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Microsoft
First published on MSDN on Sep 19, 2008

Lately we have noticed many misunderstandings surrounding the usage of the Data Source keyword in connection strings, caused by people generalizing from an example demonstrating a connection string for local connectivity and creating their own connection string for a remote connection.  Here is one such example connection string for local connectivity as it would be used in VB.Net:

Public con As New System.Data.SqlClient.SqlConnection("Integrated Security=SSPI;Initial Catalog=TestDatabase;Data Source=(local);")

This connection string's options can be dissected as:

- Integrated Security=SSPI; – This means we want to connect using Windows authentication

- Initial Catalog=TestDatabase; – This means the database we want to first connect to is named “TestDatabase”.

- Data Source=(local); – This means that we want to connect to the SQL Server instance located on the local machine.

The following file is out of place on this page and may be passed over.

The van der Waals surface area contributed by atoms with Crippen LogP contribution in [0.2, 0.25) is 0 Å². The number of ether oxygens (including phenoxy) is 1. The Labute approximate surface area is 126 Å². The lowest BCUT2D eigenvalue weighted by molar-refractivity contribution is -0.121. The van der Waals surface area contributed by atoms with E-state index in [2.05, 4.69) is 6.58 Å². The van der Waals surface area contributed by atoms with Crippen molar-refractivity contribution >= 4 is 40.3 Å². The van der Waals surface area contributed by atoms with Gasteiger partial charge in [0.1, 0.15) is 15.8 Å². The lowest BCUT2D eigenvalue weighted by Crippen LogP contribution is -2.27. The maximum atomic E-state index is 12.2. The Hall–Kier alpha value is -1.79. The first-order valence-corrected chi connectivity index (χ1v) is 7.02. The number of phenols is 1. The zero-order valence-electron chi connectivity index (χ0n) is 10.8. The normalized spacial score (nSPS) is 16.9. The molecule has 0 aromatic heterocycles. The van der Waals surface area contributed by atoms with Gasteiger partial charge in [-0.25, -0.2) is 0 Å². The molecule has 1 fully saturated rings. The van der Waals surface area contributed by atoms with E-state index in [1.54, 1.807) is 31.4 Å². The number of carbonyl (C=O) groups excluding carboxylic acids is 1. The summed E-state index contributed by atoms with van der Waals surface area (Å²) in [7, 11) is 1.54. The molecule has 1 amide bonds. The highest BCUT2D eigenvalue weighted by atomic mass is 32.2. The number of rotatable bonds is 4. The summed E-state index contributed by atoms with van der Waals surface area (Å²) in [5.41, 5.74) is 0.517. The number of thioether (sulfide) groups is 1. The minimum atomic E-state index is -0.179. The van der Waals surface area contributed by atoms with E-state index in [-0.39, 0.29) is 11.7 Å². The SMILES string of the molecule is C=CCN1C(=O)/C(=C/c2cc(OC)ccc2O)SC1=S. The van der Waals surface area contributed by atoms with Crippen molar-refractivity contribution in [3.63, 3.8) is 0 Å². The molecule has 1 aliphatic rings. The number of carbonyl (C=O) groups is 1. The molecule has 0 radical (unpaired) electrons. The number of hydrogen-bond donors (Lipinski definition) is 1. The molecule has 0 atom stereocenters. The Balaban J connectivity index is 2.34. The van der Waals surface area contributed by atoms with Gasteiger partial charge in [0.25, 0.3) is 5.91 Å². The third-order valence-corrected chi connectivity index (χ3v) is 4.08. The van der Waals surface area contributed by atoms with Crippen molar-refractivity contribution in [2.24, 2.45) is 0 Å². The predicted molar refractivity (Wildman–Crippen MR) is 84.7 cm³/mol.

The confusion occurs with this last option, since people think that “local” is a keyword referring to the local machine account, when in fact the special keyword is "(local)", including the parentheses.  As a result, if they want to use a remote connection, and if their server’s name is, for example, TestServer with IP address 10.1.1.10, they try to use the connection string option: “Data Source=(TestServer)” or “Data Source=(10.1.1.10)”.  Since the special keyword here is the whole word “(local)”, the correct connection string option would be: “ Data Source=TestServer ” or “ Data Source=10.1.1.10 ”.  So, as a whole line of code, this would now read:

Public con As New System.Data.SqlClient.SqlConnection("Integrated Security=SSPI;Initial Catalog=TestDatabase;Data Source=TestServer")

or:


Public con As New System.Data.SqlClient.SqlConnection("Integrated Security=SSPI;Initial Catalog=TestDatabase;Data Source=10.1.1.10")

Dan Benediktson
SQL Server Protocols
Disclaimer: This posting is provided "AS IS" with no warranties, and confers no rights